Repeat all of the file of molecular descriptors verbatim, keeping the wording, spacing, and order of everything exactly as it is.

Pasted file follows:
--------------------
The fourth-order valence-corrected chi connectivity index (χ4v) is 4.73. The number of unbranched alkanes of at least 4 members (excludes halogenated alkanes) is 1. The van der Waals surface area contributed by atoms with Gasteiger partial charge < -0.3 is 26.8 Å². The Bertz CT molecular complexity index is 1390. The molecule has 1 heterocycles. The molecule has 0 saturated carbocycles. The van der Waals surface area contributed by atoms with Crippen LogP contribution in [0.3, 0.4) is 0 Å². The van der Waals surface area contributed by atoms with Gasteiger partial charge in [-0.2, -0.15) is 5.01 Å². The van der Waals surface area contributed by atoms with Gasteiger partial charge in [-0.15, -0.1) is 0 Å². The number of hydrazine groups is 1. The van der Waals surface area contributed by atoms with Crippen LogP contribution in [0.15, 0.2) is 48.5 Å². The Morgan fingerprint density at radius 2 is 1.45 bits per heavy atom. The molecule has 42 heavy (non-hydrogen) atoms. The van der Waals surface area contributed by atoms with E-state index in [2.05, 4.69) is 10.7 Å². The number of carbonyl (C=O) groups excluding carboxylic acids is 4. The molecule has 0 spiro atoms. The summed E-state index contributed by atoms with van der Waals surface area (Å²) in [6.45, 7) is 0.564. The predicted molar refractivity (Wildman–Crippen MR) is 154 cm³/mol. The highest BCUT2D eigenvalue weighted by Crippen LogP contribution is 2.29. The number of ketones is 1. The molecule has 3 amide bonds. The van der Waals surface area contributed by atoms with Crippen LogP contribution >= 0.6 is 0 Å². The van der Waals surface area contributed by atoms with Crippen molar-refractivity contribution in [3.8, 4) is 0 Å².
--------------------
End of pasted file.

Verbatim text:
The fourth-order valence-corrected chi connectivity index (χ4v) is 4.73. The number of unbranched alkanes of at least 4 members (excludes halogenated alkanes) is 1. The van der Waals surface area contributed by atoms with Gasteiger partial charge < -0.3 is 26.8 Å². The Bertz CT molecular complexity index is 1390. The molecule has 1 heterocycles. The molecule has 0 saturated carbocycles. The van der Waals surface area contributed by atoms with Crippen LogP contribution in [0.3, 0.4) is 0 Å². The van der Waals surface area contributed by atoms with Gasteiger partial charge in [-0.2, -0.15) is 5.01 Å². The van der Waals surface area contributed by atoms with Gasteiger partial charge in [-0.15, -0.1) is 0 Å². The number of hydrazine groups is 1. The van der Waals surface area contributed by atoms with Crippen LogP contribution in [0.15, 0.2) is 48.5 Å². The Morgan fingerprint density at radius 2 is 1.45 bits per heavy atom. The molecule has 42 heavy (non-hydrogen) atoms. The van der Waals surface area contributed by atoms with E-state index in [2.05, 4.69) is 10.7 Å². The number of carbonyl (C=O) groups excluding carboxylic acids is 4. The molecule has 0 spiro atoms. The summed E-state index contributed by atoms with van der Waals surface area (Å²) in [6.45, 7) is 0.564. The predicted molar refractivity (Wildman–Crippen MR) is 154 cm³/mol. The highest BCUT2D eigenvalue weighted by Crippen LogP contribution is 2.29. The number of ketones is 1. The molecule has 3 amide bonds. The van der Waals surface area contributed by atoms with Crippen LogP contribution >= 0.6 is 0 Å². The van der Waals surface area contributed by atoms with Crippen molar-refractivity contribution in [3.8, 4) is 0 Å².